Let’s ask the questions again: What if Barack Obama comes to Kenya – his fatherland- when he completes his term as President of the most powerful nation on earth? What if he wants to be the President of Kenya? And what if he actually becomes the President?
What kind of President would he become? What kind of country would Kenya become? Would it become industrialized, tribalism-free, corruption-free …the most powerful nation on earth?
In Israel we have an example. Returning home with skills, education, technological know-how and ideas they had acquired in years of sojourn in industrialized countries of the West, the Jews have transformed a country that was practically a desert, to a thriving, affluent, technologically advanced nation.
But for the people of Africa, history does not provide us such encouraging examples. Long time ago – in the 1920s – many African American returned to Africa under Marcus Garvey’s idealistic “Back to Africa” movement. They founded the West African countries of Sierra Leone and Liberia fashioned after the United States of America. Unlike the Jews however, there is not much that we can see in these countries that can be attributed to the skills, technological advancement, education and wisdom of these latter day “colonizers.” What we see are wars, destruction, death and misery as the “colonizers” struggle to keep an unearned privileged position.
A parallel story in Kenya shows the positive difference such “returnees” can make in Africa. It shows that, unlike other Africans, Kenyans have a commitment to the families, to their country, just like Obama has demonstrated to all and sundry, his pride of being associated with Kenya.
The story concerns Frere Town at the Coast of Kenya – a small area where rescued and returned slaves where settled. These returned slaves had a chance to get an education and other skills. And within a few short years of existence, Frere Town became the engine of development and transformation, spreading its influence throughout the length and breadth of Kenya.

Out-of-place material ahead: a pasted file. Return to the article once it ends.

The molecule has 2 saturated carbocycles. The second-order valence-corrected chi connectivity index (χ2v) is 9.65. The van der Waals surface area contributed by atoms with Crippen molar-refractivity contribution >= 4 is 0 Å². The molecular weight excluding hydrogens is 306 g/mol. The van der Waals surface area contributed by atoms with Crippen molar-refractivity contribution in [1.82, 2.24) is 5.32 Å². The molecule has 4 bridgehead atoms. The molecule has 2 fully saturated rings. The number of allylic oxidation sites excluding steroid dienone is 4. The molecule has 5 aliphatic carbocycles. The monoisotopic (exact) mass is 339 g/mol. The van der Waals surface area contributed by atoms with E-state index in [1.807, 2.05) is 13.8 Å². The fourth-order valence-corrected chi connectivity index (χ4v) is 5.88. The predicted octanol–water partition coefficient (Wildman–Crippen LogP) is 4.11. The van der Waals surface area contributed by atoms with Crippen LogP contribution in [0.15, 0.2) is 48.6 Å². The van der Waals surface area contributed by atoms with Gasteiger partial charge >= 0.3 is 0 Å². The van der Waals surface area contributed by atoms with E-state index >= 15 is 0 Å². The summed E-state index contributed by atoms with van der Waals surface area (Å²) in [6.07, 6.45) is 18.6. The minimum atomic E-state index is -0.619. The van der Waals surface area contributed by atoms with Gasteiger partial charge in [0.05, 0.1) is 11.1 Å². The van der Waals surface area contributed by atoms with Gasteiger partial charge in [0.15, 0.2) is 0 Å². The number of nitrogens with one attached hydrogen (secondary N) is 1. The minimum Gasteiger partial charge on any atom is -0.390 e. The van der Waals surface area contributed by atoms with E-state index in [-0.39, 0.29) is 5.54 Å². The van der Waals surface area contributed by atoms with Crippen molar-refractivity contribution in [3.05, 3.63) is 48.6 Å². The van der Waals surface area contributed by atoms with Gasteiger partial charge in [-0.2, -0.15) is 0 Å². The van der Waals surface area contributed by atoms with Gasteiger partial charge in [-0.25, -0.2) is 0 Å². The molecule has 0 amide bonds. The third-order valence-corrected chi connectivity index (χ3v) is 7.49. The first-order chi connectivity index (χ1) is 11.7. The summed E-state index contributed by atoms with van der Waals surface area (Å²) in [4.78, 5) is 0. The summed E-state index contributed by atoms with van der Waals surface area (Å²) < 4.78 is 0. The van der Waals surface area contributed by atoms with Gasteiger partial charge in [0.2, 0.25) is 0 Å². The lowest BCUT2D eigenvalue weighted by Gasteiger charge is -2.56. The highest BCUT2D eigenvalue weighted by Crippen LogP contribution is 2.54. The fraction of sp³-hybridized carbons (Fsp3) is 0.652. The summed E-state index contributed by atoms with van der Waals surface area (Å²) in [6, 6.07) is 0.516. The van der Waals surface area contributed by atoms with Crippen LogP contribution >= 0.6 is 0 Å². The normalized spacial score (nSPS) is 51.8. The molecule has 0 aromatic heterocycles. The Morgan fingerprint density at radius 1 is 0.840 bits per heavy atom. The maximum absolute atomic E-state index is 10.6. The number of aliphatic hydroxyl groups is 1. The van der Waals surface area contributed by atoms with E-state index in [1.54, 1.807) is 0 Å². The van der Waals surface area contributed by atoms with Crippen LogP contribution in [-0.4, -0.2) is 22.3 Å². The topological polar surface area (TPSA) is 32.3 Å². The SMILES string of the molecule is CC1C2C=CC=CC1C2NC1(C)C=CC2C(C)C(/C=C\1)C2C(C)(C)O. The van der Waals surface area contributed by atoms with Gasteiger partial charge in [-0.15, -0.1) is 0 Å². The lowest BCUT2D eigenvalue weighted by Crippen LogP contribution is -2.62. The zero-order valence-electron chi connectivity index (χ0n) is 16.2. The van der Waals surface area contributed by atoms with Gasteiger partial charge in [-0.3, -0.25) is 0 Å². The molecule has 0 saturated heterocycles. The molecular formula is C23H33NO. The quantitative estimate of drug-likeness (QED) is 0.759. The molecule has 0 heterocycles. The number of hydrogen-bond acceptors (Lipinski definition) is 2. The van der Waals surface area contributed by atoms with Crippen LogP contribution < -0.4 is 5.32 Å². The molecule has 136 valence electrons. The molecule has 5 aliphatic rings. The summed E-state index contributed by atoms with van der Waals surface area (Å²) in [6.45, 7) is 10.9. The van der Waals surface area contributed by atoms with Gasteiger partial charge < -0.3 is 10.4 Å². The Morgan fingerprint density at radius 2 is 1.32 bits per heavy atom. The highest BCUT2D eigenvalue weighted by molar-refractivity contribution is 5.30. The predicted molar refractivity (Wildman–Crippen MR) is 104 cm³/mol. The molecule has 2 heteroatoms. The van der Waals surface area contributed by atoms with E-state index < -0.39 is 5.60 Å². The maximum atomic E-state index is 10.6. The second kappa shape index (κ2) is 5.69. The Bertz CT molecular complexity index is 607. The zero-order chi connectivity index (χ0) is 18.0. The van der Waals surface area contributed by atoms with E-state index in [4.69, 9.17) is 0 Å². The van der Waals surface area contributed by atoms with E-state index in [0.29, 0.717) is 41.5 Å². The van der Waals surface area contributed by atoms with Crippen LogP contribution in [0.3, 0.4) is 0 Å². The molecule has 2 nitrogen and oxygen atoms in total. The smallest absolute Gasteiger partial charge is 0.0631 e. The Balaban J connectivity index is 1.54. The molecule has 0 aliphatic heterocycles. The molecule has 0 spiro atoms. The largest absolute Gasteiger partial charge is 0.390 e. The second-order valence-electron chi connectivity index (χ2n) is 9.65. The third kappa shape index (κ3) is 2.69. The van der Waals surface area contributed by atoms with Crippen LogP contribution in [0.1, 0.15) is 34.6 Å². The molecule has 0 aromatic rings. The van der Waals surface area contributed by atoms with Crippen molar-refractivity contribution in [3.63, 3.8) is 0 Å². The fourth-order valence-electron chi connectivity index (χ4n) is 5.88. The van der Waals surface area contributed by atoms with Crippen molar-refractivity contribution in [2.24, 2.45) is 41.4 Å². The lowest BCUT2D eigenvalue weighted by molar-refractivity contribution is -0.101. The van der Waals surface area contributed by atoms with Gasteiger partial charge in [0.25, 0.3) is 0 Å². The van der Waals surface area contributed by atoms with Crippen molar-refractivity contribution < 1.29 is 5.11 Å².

James Mbotela, was one of them. His dream to transform Kenya through education is well known. He traversed the Kenyan upcountry, encouraging the construction of schools and African education, at a time when all native Kenyans had to be enticed with free sugar and blankets to go to school.
By his action – his love for his Fatherland and support for the African family values whose story he never concealed or tired of telling, even at the risk of losing the presidency of the world’s most advanced nation – Obama would gladly follow Mbotela’s example. That is why in his recent visit as President the United States, he expressed regret that he could not freely mix with Kenyans – walk up and down the streets of Nairobi, eat nyama choma and ugali – the foods that say ‘you are a true Kenyan’ “I will come back!” he told Kenyans – including an array of his extended family members. “I will return!”
Barack Obama’s Vision?
So what would he return to do? Will he return to chat with his relatives under tree shades and sit in vast Kapiti plains to watch wildebeest migration across River Mara? No. Obama will not do that. He will want to get involved – to use his skills, wisdom, experience, knowledge and prestige to transform his Fatherland. He will feel uncomfortable to be associated with a country where corruption has run amok. He will feel jittery to be associated with a country where the rule of law is tribalism. He will want to see Kenya develop to a new United States in Africa – spreading its positive power and economic might all over the African Continent and beyond.
That is what Barack Obama will do when he returns to Kenya. That is what Kenya will become when Obama returns with wisdom and experience. Or how will it?